Average handle time (AHT) This is a measurement of how long the average customer/agent interaction takes from start to finish, including any transfers to other team members and resolving case escalations. While one would expect that a lower AHT is key, there is a balance to be struck here: if call times seem too short, this could be an indicator that customers are leaving the call without the desired outcome, only to have to call back – an inconvenience that can stress their relationship with your brand. AHT helps to establish how long the call process should take, giving you a baseline to measure agents’ effectiveness. When calls run too long, or too short, it could be an indicator that agents need more training or coaching, or that their processes are being hampered by inadequate technology.

Metrics for monitoring customer experience

These metrics are like a report card from your customers; after all, who can speak about your brand’s actual customer experience better than they can?

Speed to Satisfy

A new contact center industry standard, Speed to Satisfy measures the actions needed to increase brand value based on AI-powered analysis, providing recommendations needed to retain and deepen your brand’s customer relationships. Retaining customers is vastly less expensive than acquiring new ones, so tracking Speed to Satisfy can help cultivate customer relationships with your brand’s loyal fans, which in turn grows revenue and reputation.

Customer Satisfaction Score (CSAT) measures how satisfied your customers are with their experience of your brand, including their contact center experience. Customer surveys power the engine behind this metric, and because each brand is unique, the survey process needs to be aligned to its operational goals, rather than following a general template. A good rule of thumb is to ask customers how they would rate their satisfaction at various points of the interaction, from low to high: the percentage of high responses represents your brand’s CSAT. How your brand qualifies and measures CSAT is contingent on its business goals, so establishing and addressing CSAT on a continuing basis can help better inform operational and CX decisions.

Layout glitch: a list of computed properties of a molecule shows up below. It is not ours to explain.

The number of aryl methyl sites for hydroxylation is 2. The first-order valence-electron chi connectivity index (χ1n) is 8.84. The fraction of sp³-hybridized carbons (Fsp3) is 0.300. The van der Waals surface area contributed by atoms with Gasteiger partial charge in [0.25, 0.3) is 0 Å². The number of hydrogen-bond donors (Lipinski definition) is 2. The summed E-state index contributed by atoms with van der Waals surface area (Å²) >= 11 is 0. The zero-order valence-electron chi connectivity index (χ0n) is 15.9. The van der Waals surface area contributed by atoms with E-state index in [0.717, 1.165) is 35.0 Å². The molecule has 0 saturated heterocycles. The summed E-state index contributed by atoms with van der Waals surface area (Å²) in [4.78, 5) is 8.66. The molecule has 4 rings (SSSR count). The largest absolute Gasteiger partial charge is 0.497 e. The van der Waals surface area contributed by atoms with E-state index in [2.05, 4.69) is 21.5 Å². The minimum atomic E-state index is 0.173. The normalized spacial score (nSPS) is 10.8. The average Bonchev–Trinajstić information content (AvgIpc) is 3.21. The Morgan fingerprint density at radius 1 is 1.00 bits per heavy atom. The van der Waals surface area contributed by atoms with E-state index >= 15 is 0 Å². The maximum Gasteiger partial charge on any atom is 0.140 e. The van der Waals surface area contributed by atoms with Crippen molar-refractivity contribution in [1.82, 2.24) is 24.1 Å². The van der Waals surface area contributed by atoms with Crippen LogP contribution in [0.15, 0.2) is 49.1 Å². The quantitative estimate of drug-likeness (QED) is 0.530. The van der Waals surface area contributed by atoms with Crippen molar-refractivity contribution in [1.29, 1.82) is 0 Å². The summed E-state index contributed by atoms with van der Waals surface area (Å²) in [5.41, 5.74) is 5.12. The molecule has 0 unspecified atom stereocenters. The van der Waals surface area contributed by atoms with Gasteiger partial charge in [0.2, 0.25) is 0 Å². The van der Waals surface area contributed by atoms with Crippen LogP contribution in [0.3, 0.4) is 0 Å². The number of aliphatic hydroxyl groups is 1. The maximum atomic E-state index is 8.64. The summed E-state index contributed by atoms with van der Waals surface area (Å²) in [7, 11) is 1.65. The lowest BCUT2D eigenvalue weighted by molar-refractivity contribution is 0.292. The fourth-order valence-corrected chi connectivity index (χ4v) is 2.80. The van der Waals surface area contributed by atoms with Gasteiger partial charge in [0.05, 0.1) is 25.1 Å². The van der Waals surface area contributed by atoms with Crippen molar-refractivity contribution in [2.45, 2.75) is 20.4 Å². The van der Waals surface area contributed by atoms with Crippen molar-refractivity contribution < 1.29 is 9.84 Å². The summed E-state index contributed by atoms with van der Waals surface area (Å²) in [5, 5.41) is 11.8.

Net Promoter Score (NPS)

Your brand’s Net Promoter Score works in tandem with its CSAT. This metric determines the percentage of customers whose experience with your brand made them want to tell others; for better (or worse!) Customers who are willing to spread their good news about your business can help new prospects develop a bond with your brand even before making a purchase; focusing on your NPS can help your brand capitalize on this beneficial aspect of its customer relationships.

Customer Effort Score (CES)

Your brand’s CES indicates how easy it is for customers to get their issues resolved. The harder a customer has to work to get their issue looked after, the more it can undermine their trust and loyalty to the brand. By asking customers to rank how quickly and easily their issue was resolved, from low (slowly, or unresolved) to high (fast, easy resolution), your contact center can determine the efficiency of its customer support and focus efforts on improving it.

Naturally, without data management, analysis and action, your brand’s data can’t live up to its full potential. But with a data-driven approach to customer service, the right AI-enhanced technology, and a focus on those important KPIs that track your brand’s business goals, your brand’s data can enable your contact center team to effectively manage day-to-day challenges, while deepening customer relationships through more authentic and informed customer service.

bespokeCX gives contact center teams the framework, tools and perspective to deepen customer relationships and deliver exceptional customer experience. AI-driven insights maximize operational alignment while strengthening customer connection, helping agents excel at providing confident, authentic customer service that can improve your brand’s reputation and revenue. Visit www.bespokecx.com to learn more.



16 views0 comments

Comments


bottom of page